Fig. 2: Peripheral plasmablasts switch to IgA2 in COVID-19 patients with prolonged stay in ICU.
figure 2

a Binding of IgG, IgM, IgA1, and IgA2 antibodies to SARS-Cov-2-S protein expressed on the surface of transfected 293T cells. Data represent ΔMFI, which was calculated as following: MFI of transfected cells, incubated with sera and stained with respective anti-hIg, minus MFI of untransfected cells, incubated with sera and stained with respective anti-hIg. Dotted line indicates a ΔMFI of 1500. b Percentage of isotype-positive cells among sequenced CD27high CD38high B cells determined by single-cell BCR sequencing. Donors were grouped as “HC” for healthy controls (three donors), “1st week” for patients within 7 days after ICU admission (six donors) and “Late” for patients who have been admitted to the ICU for more than a week at the time of analysis (eight donors). Lines indicate measurements from the same patient at different time points. Two-sided Mann–Whitney U test. c UMAP representation of immunoglobulin isotype expression. Percentages refer to the total number of sequenced cells per donor. For IgG1 and IgA2 of COVID-19 patients the absolute number of cells is shown. Arrows represent the time (5–31 days and see Supplementary Table 1) patients had spent in the ICU at the time of analysis (upper) and the shift in cytokine milieu to allow switching to IgG1/IgA1/IgA2 (left). d Concentration of total IgA in the serum of COVID-19 patients at both early (less than a week) and late time points after ICU admission as determined by ELISA. Lines indicate measurements from the same patient at different time points. Two-sided Wilcoxon exact test.

Fig. 3: Peripheral plasmablasts of COVID-19 patients change their transcriptional signature in response to IL-21 and TGF-β in a kinetic fashion.
figure 3

a Gene set enrichment analysis (GSEA) for the IL-6/IL-21/TGF-β signature as defined by contrasting IL-2/IL-21-activated B cells (plasmablasts) and IL-2/IL-21-activated B cells with an additional IL-6/IL-21/type I IFN, IL-6/IL-21/TGF-β or IL-6/IL-21/type I IFN/TGF-β treatment for 12, 24, and 48 h (stimulation data by Stephen et al.26). GSEA was performed for each cell relative to the mean expression in COVID-19 and healthy control samples (see Fig. 1). Cells were colored by the normalized enrichment score (NES) if statistically significant, with red and blue color shades for up-regulation and down-regulation. Shown numbers refer to the number of cells showing significant up-regulation of the gene set. Arrows represent the time (5–31 days and see Supplementary Table 1) patients had spent in the ICU at the time of analysis (upper) and the time cells were additionally stimulated to generate the data sets used (left). b Quantification of IFN-γ and TGF-β1 in the plasma of COVID-19 patients by cytokine bead arrays at several time points following ICU admission. Cytokine concentration in healthy individuals: IFN-γ, 63 ± 16 pg/mL; TGF-β1, 141 ± 74 pg/mL.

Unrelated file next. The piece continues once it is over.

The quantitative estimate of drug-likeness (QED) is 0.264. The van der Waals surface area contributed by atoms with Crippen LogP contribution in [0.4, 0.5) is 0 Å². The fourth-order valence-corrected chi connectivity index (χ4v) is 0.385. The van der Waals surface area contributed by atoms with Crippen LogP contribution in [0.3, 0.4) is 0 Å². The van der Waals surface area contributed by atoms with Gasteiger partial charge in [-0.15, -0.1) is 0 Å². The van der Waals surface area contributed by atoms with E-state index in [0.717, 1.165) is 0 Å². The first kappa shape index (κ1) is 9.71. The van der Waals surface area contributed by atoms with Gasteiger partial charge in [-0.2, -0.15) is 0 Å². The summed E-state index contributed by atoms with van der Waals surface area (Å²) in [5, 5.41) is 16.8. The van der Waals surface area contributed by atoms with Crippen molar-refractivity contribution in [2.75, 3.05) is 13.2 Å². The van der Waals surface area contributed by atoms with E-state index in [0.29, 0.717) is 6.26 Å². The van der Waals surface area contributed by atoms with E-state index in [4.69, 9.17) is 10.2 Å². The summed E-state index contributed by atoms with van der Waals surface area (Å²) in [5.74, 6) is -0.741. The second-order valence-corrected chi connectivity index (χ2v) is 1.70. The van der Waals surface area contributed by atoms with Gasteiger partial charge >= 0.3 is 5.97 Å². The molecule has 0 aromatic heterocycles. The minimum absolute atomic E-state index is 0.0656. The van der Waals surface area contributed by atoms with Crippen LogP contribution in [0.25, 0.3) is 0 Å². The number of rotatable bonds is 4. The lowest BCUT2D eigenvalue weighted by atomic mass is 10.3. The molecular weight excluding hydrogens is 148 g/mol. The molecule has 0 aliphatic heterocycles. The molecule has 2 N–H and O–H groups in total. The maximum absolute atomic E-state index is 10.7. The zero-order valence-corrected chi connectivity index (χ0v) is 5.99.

The termination of interferon-instruction of plasmablasts parallels the dynamics of serum concentrations of type II IFNs, which were prominent in the plasma at the early time points, but weaning later in the seven patients monitored (Fig. 3b). Conversely, concentrations of TGF-β were increasing with time (Fig. 3b). Accordingly, plasmablasts of patients beyond day 7 expressed the signature genes of IL2/IL21-activated B cells which had been further stimulated with additional TGF-β (Fig. 3a). In summary, severely affected COVID-19 patients show a continued immune reaction with egress of plasmablasts and plasma cells into the blood, which initially is controlled by IFNs, IL-2, and TGF-β, and later on predominantly by TGF-β.

COVID-19 T cells express TGF-β

The obvious involvement of IL-21 in the instruction of plasmablasts of COVID-19 patients points to cognate B cell activation by follicular helper T (Tfh)/Th17 cells, which are the main producers of IL-2135. Moreover, enhanced TGF-β expression has been described to be a hallmark of continued activation of Th17 cells36,37. TGF-β could also be provided by other sources, like subepithelial dendritic cells in Peyer’s patches38, regulatory T cells (Tregs) or neutrophils from the peripheral blood and airway tissue39. Interestingly, it has been reported that during SARS-CoV infection, cause of the SARS outbreak in 2003, TGF-β1 was increased in mucosal tissues40. Furthermore, SARS-CoV nucleoprotein (NP), which is 90% homologous to SARS-CoV-2 NP41, can directly activate SMAD3, enhancing TGF-β-mediated gene expression42, which could also include TGF-β itself43. Therefore, we focused our next analysis on SARS-CoV-2 reactive CD4+ T lymphocytes. We analyzed transcriptomes and TCR repertoires of single T cells from three patients who had been at ICU for 13, 29, and 32 days, respectively (Supplementary Table 2), and who were seropositive for IgM and IgG, and one of them also for IgA (Fig. 4a), focusing on their expression of IL21 and TGFB1. To this end, PBMCs were stimulated for 6 h with a mixed peptide pool representing the SARS-CoV-2 spike glycoprotein (S), the membrane glycoprotein (M), and the nucleocapsid phosphoprotein (NP). Reactive CD4+ T lymphocytes expressing CD137 or CD154 were enriched magnetically, representing antigen-experienced regulatory and effector cells, respectively (Fig. 4b, Supplementary Fig. 4)44. While we were able to isolate only very few of such cells from a healthy donor, frequencies of antigen-reactive CD4+ T cells among total CD4+ T cells in the three patients were 3.5%, 1.5%, and 4.9%, respectively (Supplementary Fig. 4). UMAP clustering identified two major populations expressing CD3E: Tregs expressing FOXP3 and IKZF2 (Helios) and Tfh cells expressing ICOS and PDCD1 (Fig. 4c, d). After 6 h of antigenic stimulation Tfh cells expressed CD40LG, IFNg, IL2, TNF, but lacked the expression of IL17, IL10 and all type 2 T helper cell-related cytokines (Fig. 4d). T helper (Th) cells expressing IL21 (1–10%), TGFB1 (2.9–9.5%), and IL21 plus TGFB1 (0.3–3.5%) were as frequent among the SARS-CoV-2-reactive Th cells as among measles-reactive Th cells of a healthy control (2%, 6%, 0.6%, Fig. 5). No significant numbers of IL21 and/or TGFB1 expressing SARS-CoV-2 reactive Th cells could be isolated from a healthy control (Fig. 5, Supplementary Fig. 4). Of note, the TCR repertoires of SARS-CoV-2-specific Tregs and Tfh cells are unique and not overlapping, with only 13 out of 1473 analyzed TCR clones being present in both subsets, a phenomenon that has also been observed for aero-antigen-specific Tregs and conventional T cells44. Taken together, these data demonstrate that severely affected COVID-19 patients have significant populations of circulating, SARS-CoV-2-experienced CD4+ T lymphocytes which are imprinted to express IL-21 and TGF-β, and thus qualify as instructors of B cell activation in continued, SARS-CoV-2-triggered immune reactions.